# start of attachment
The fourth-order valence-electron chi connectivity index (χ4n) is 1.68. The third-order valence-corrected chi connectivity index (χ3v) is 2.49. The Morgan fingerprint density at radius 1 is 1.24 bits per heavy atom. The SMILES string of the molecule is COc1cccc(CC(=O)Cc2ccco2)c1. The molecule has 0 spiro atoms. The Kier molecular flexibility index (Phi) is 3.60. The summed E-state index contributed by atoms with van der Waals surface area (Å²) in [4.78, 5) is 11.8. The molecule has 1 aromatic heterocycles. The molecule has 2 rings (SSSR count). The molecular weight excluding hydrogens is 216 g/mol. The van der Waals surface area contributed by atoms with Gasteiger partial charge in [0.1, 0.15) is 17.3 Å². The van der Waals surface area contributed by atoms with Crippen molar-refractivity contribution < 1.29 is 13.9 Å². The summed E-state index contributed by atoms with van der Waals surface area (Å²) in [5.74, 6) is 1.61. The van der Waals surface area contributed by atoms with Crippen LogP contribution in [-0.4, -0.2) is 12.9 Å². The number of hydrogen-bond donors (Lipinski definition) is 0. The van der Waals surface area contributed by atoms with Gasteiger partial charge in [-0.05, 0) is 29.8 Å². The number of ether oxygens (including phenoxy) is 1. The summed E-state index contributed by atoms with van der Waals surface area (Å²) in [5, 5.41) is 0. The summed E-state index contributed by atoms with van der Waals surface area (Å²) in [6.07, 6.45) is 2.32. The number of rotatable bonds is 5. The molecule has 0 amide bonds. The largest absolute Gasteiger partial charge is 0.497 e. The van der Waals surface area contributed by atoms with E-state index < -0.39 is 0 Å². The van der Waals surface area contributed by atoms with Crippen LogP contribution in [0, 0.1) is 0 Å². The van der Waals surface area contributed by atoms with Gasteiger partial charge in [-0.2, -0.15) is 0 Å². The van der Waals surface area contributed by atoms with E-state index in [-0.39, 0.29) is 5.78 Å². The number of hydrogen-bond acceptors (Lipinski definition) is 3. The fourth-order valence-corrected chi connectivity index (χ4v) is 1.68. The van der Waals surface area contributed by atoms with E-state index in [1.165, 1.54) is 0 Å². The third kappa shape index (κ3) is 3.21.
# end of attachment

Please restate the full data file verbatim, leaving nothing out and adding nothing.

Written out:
The fourth-order valence-electron chi connectivity index (χ4n) is 1.68. The third-order valence-corrected chi connectivity index (χ3v) is 2.49. The Morgan fingerprint density at radius 1 is 1.24 bits per heavy atom. The SMILES string of the molecule is COc1cccc(CC(=O)Cc2ccco2)c1. The molecule has 0 spiro atoms. The Kier molecular flexibility index (Phi) is 3.60. The summed E-state index contributed by atoms with van der Waals surface area (Å²) in [4.78, 5) is 11.8. The molecule has 1 aromatic heterocycles. The molecule has 2 rings (SSSR count). The molecular weight excluding hydrogens is 216 g/mol. The van der Waals surface area contributed by atoms with Gasteiger partial charge in [0.1, 0.15) is 17.3 Å². The van der Waals surface area contributed by atoms with Crippen molar-refractivity contribution < 1.29 is 13.9 Å². The summed E-state index contributed by atoms with van der Waals surface area (Å²) in [5.74, 6) is 1.61. The van der Waals surface area contributed by atoms with Crippen LogP contribution in [-0.4, -0.2) is 12.9 Å². The number of hydrogen-bond donors (Lipinski definition) is 0. The van der Waals surface area contributed by atoms with Gasteiger partial charge in [-0.05, 0) is 29.8 Å². The number of ether oxygens (including phenoxy) is 1. The summed E-state index contributed by atoms with van der Waals surface area (Å²) in [5, 5.41) is 0. The summed E-state index contributed by atoms with van der Waals surface area (Å²) in [6.07, 6.45) is 2.32. The number of rotatable bonds is 5. The molecule has 0 amide bonds. The largest absolute Gasteiger partial charge is 0.497 e. The van der Waals surface area contributed by atoms with E-state index < -0.39 is 0 Å². The van der Waals surface area contributed by atoms with Crippen LogP contribution in [0, 0.1) is 0 Å². The van der Waals surface area contributed by atoms with Gasteiger partial charge in [-0.2, -0.15) is 0 Å². The van der Waals surface area contributed by atoms with E-state index in [-0.39, 0.29) is 5.78 Å². The number of hydrogen-bond acceptors (Lipinski definition) is 3. The fourth-order valence-corrected chi connectivity index (χ4v) is 1.68. The van der Waals surface area contributed by atoms with E-state index in [1.165, 1.54) is 0 Å². The third kappa shape index (κ3) is 3.21.